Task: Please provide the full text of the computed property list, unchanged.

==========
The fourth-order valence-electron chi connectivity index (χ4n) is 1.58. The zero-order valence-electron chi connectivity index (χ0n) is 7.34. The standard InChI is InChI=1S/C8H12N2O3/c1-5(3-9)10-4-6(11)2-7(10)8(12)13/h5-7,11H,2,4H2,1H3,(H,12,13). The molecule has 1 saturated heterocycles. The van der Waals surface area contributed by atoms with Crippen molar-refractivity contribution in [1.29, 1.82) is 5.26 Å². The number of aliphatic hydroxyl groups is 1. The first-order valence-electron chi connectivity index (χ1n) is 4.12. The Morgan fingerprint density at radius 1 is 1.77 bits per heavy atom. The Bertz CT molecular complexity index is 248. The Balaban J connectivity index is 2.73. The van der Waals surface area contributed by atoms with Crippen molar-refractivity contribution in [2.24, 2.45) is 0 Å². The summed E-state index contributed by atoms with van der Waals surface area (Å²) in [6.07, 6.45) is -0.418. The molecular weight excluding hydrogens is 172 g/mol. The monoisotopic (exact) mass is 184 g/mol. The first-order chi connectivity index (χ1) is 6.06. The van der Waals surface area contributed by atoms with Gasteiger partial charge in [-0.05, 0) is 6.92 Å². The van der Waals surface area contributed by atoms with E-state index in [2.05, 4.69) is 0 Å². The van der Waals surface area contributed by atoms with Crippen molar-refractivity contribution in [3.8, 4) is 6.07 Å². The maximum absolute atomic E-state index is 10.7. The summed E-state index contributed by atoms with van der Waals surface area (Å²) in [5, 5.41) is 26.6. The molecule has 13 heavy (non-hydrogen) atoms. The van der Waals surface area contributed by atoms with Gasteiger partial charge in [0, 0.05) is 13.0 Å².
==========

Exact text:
The fourth-order valence-electron chi connectivity index (χ4n) is 1.58. The zero-order valence-electron chi connectivity index (χ0n) is 7.34. The standard InChI is InChI=1S/C8H12N2O3/c1-5(3-9)10-4-6(11)2-7(10)8(12)13/h5-7,11H,2,4H2,1H3,(H,12,13). The molecule has 1 saturated heterocycles. The van der Waals surface area contributed by atoms with Crippen molar-refractivity contribution in [1.29, 1.82) is 5.26 Å². The number of aliphatic hydroxyl groups is 1. The first-order valence-electron chi connectivity index (χ1n) is 4.12. The Morgan fingerprint density at radius 1 is 1.77 bits per heavy atom. The Bertz CT molecular complexity index is 248. The Balaban J connectivity index is 2.73. The van der Waals surface area contributed by atoms with Crippen molar-refractivity contribution in [2.24, 2.45) is 0 Å². The summed E-state index contributed by atoms with van der Waals surface area (Å²) in [6.07, 6.45) is -0.418. The molecular weight excluding hydrogens is 172 g/mol. The monoisotopic (exact) mass is 184 g/mol. The first-order chi connectivity index (χ1) is 6.06. The van der Waals surface area contributed by atoms with Gasteiger partial charge in [-0.05, 0) is 6.92 Å². The van der Waals surface area contributed by atoms with E-state index in [2.05, 4.69) is 0 Å². The van der Waals surface area contributed by atoms with Crippen molar-refractivity contribution in [3.8, 4) is 6.07 Å². The maximum absolute atomic E-state index is 10.7. The summed E-state index contributed by atoms with van der Waals surface area (Å²) in [5, 5.41) is 26.6. The molecule has 13 heavy (non-hydrogen) atoms. The van der Waals surface area contributed by atoms with Gasteiger partial charge in [0, 0.05) is 13.0 Å².